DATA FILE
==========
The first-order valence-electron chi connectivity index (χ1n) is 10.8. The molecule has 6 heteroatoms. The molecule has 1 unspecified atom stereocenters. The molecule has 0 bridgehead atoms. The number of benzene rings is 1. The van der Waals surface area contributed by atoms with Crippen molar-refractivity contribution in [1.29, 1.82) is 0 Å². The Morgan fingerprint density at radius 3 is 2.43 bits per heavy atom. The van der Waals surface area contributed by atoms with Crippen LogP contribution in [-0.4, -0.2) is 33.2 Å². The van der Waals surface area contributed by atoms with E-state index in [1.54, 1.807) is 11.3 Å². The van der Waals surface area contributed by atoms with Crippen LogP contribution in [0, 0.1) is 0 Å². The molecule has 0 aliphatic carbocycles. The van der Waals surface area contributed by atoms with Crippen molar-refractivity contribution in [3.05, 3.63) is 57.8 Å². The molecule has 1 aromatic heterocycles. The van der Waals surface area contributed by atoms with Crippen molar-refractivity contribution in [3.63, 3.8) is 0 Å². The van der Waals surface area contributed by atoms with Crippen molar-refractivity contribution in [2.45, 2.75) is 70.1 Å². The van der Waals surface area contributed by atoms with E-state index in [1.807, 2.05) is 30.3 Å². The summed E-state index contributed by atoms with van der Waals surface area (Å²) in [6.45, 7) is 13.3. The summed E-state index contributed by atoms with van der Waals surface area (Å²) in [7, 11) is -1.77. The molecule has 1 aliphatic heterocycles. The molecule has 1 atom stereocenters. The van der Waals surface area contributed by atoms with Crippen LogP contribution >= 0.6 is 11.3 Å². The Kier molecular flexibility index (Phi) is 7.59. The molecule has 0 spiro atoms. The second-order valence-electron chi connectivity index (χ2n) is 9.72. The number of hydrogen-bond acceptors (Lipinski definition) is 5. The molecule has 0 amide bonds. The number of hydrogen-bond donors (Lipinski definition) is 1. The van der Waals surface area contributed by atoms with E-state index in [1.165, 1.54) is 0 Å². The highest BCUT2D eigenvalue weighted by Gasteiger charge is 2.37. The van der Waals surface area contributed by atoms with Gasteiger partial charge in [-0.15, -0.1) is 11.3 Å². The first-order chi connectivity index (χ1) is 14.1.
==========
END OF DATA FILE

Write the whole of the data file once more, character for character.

The first-order valence-electron chi connectivity index (χ1n) is 10.8. The molecule has 6 heteroatoms. The molecule has 1 unspecified atom stereocenters. The molecule has 0 bridgehead atoms. The number of benzene rings is 1. The van der Waals surface area contributed by atoms with Crippen molar-refractivity contribution in [1.29, 1.82) is 0 Å². The Morgan fingerprint density at radius 3 is 2.43 bits per heavy atom. The van der Waals surface area contributed by atoms with Crippen LogP contribution in [-0.4, -0.2) is 33.2 Å². The van der Waals surface area contributed by atoms with E-state index in [1.54, 1.807) is 11.3 Å². The van der Waals surface area contributed by atoms with Crippen LogP contribution in [0, 0.1) is 0 Å². The molecule has 0 aliphatic carbocycles. The van der Waals surface area contributed by atoms with Crippen molar-refractivity contribution in [3.05, 3.63) is 57.8 Å². The molecule has 1 aromatic heterocycles. The van der Waals surface area contributed by atoms with Crippen molar-refractivity contribution in [3.63, 3.8) is 0 Å². The van der Waals surface area contributed by atoms with Crippen molar-refractivity contribution in [2.45, 2.75) is 70.1 Å². The van der Waals surface area contributed by atoms with E-state index in [1.807, 2.05) is 30.3 Å². The summed E-state index contributed by atoms with van der Waals surface area (Å²) in [6.45, 7) is 13.3. The summed E-state index contributed by atoms with van der Waals surface area (Å²) in [7, 11) is -1.77. The molecule has 1 aliphatic heterocycles. The molecule has 1 atom stereocenters. The van der Waals surface area contributed by atoms with Crippen LogP contribution >= 0.6 is 11.3 Å². The Kier molecular flexibility index (Phi) is 7.59. The molecule has 0 spiro atoms. The second-order valence-electron chi connectivity index (χ2n) is 9.72. The number of hydrogen-bond acceptors (Lipinski definition) is 5. The molecule has 0 amide bonds. The number of hydrogen-bond donors (Lipinski definition) is 1. The van der Waals surface area contributed by atoms with E-state index in [1.165, 1.54) is 0 Å². The highest BCUT2D eigenvalue weighted by Gasteiger charge is 2.37. The van der Waals surface area contributed by atoms with Gasteiger partial charge in [-0.15, -0.1) is 11.3 Å². The first-order chi connectivity index (χ1) is 14.1.